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Survive Another Day: Using Changes in the Composition of Investments to Measure the Cost of Credit Constraints

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  • Luis Garicano
  • Claudia Steinwender

Abstract

We introduce a novel empirical strategy to measure credit shocks. Theoretically, we show that credit shocks reduce the value of long term investments relative to short term ones. Under the (conservative) assumption that demand shocks affect short and long run investments similarly, credit shocks can be measured within firms by the shift in the investment vector away from long run investments and towards short term ones. This within-firm strategy makes it possible to use firm-times-year fixed effects to capture unobserved between firm heterogeneity as well as idiosyncratic demand shocks. We implement this strategy using a rich panel data set of Spanish manufacturing firms before and after the credit crisis in 2008. This allows us to quantify the effect of the credit crunch: our theory suggests that credit constraints are equivalent to an additional tax rate of around 11% on the longest lived capital. To pin down credit constraints as the cause for this investment pattern we use two triple differences strategies where we show (i) that only Spanish owned firms became credit constrained during the financial crisis, and that the drop in long term investments after the crisis is indeed driven by credit constrained Spanish firms; and that (ii) the impact on long term investment is mostly noticeable in firms that started the crisis with more mature debt to roll over.

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Bibliographic Info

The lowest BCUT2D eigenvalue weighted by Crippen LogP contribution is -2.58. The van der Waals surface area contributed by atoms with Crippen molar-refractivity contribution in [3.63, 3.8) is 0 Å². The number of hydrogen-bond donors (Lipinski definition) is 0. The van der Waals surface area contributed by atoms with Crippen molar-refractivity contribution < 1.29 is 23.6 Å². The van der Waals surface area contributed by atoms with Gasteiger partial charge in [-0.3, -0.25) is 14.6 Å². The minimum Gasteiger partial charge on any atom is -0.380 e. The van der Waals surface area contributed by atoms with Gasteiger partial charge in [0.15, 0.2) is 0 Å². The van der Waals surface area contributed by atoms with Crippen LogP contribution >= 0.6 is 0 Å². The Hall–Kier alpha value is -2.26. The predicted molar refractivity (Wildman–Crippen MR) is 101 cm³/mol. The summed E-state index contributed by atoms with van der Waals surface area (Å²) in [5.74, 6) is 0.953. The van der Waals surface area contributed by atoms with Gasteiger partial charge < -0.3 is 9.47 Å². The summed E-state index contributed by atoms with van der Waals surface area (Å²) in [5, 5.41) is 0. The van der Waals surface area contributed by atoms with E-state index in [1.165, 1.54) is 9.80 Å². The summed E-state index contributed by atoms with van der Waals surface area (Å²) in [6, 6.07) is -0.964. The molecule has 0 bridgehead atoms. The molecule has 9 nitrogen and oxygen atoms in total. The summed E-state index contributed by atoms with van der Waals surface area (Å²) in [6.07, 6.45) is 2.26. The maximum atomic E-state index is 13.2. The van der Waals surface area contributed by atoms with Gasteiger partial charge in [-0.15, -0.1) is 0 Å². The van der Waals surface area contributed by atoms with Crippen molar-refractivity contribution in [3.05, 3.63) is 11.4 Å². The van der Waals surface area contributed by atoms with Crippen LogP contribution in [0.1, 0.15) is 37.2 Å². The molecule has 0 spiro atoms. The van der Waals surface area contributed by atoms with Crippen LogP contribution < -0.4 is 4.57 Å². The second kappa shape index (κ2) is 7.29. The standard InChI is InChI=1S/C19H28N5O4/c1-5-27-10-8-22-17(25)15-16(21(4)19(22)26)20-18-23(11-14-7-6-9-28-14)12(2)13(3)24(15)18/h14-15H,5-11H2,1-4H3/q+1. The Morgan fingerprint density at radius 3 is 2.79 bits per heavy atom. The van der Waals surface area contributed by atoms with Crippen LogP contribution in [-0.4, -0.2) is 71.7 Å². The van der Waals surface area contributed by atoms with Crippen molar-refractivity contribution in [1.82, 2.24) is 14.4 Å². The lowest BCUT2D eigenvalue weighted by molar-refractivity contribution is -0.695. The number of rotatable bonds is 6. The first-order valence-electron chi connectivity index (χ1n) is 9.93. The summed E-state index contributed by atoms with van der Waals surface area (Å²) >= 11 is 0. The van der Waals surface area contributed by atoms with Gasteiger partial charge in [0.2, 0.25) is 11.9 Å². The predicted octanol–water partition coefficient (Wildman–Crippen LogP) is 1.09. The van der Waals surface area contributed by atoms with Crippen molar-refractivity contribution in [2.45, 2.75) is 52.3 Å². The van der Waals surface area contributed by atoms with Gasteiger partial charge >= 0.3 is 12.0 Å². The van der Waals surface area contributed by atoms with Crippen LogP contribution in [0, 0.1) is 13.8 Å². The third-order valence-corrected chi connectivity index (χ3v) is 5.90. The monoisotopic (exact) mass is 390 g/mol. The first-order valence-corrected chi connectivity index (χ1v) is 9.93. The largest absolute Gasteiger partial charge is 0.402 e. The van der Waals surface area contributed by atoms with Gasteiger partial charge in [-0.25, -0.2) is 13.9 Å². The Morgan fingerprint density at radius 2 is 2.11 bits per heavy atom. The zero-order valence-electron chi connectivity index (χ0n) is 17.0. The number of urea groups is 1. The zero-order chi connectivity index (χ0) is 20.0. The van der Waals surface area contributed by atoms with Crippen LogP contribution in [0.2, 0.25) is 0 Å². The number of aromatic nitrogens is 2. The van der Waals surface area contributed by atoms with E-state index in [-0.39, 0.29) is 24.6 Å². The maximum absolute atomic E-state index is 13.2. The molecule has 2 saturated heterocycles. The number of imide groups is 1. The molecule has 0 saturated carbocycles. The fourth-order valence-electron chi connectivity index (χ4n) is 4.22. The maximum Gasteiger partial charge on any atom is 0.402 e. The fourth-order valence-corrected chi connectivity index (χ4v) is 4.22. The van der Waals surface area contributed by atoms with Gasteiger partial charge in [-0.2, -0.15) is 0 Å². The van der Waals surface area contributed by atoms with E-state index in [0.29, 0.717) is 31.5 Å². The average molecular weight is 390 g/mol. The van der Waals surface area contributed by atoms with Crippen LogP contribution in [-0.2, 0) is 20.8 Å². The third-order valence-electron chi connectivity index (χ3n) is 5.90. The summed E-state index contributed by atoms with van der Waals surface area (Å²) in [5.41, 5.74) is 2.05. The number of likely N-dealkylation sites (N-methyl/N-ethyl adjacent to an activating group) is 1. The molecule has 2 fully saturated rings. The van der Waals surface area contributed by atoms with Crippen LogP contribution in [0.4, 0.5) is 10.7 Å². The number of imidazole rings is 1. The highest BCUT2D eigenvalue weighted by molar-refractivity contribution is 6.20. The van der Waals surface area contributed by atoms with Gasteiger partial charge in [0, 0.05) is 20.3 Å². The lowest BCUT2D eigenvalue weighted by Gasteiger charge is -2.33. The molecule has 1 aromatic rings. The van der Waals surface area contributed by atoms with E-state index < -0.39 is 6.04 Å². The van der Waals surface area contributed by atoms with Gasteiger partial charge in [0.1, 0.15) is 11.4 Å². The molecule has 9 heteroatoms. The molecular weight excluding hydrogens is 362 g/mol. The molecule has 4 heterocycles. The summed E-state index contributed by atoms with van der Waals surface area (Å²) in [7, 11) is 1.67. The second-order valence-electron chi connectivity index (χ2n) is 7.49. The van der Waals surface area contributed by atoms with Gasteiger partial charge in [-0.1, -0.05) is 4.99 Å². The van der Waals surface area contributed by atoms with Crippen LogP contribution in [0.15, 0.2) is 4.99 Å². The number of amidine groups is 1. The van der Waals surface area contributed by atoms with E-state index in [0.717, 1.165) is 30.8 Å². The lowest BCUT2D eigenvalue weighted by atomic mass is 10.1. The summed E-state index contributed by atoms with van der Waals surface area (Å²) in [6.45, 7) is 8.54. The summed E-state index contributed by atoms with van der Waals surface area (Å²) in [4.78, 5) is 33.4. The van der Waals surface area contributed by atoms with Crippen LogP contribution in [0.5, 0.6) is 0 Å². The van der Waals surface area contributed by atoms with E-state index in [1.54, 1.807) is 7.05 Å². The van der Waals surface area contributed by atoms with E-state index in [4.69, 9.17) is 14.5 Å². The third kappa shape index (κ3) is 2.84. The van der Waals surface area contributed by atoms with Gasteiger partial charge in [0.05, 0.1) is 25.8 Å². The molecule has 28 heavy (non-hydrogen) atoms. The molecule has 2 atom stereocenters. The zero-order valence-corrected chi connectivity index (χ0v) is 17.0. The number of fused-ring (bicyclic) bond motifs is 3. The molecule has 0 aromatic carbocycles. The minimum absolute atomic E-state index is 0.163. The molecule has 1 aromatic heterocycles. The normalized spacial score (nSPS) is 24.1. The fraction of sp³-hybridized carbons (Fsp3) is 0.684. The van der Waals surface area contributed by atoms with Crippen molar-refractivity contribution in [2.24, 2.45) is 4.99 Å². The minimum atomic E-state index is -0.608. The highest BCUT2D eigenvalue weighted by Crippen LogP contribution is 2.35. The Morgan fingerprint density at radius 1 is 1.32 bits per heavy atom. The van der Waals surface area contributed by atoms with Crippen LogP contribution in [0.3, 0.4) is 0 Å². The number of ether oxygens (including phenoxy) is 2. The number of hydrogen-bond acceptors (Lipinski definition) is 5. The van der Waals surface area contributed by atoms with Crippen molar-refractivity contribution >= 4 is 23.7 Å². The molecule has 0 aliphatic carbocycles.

Paper provided by Centre for Economic Performance, LSE in its series CEP Discussion Papers with number dp1188.

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Date of creation: Feb 2013
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Handle: RePEc:cep:cepdps:dp1188

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Web page: http://cep.lse.ac.uk/_new/publications/series.asp?prog=CEP

Related research

Keywords: Financial crisis; credit constraints; innovation; investment choices;

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  1. Kaplan, Steven N & Zingales, Luigi, 1997. "Do Investment-Cash Flow Sensitivities Provide Useful Measures of Financing Constraints," The Quarterly Journal of Economics, MIT Press, vol. 112(1), pages 169-215, February.
  2. Owen Lamont, 1996. "Cash Flow and Investment: Evidence from Internal Capital Markets," NBER Working Papers 5499, National Bureau of Economic Research, Inc.
  3. Sean Cleary, 1999. "The Relationship between Firm Investment and Financial Status," Journal of Finance, American Finance Association, vol. 54(2), pages 673-692, 04.
  4. Toni M. Whited, 1990. "Debt, liquidity constraints, and corporate investment: evidence from panel data," Finance and Economics Discussion Series 114, Board of Governors of the Federal Reserve System (U.S.).
  5. Paravisini, Daniel & Rappoport, Veronica & Schnabl, Philipp & Wolfenzon, Daniel, 2010. "Dissecting the Effect of Credit Supply on Trade: Evidence from Matched Credit-Export Data," Working Papers 2010-022, Banco Central de Reserva del Perú.
  6. Nobuhiro Kiyotaki & Gauti Eggertsson & Andrea Ferrero & Marco Del Negro, 2010. "The Great Escape? A Quantitative Evaluation of the Fed’s Non-Standard Policies," 2010 Meeting Papers 113, Society for Economic Dynamics.
  7. Assaf Eisdorfer, 2008. "Empirical Evidence of Risk Shifting in Financially Distressed Firms," Journal of Finance, American Finance Association, vol. 63(2), pages 609-637, 04.
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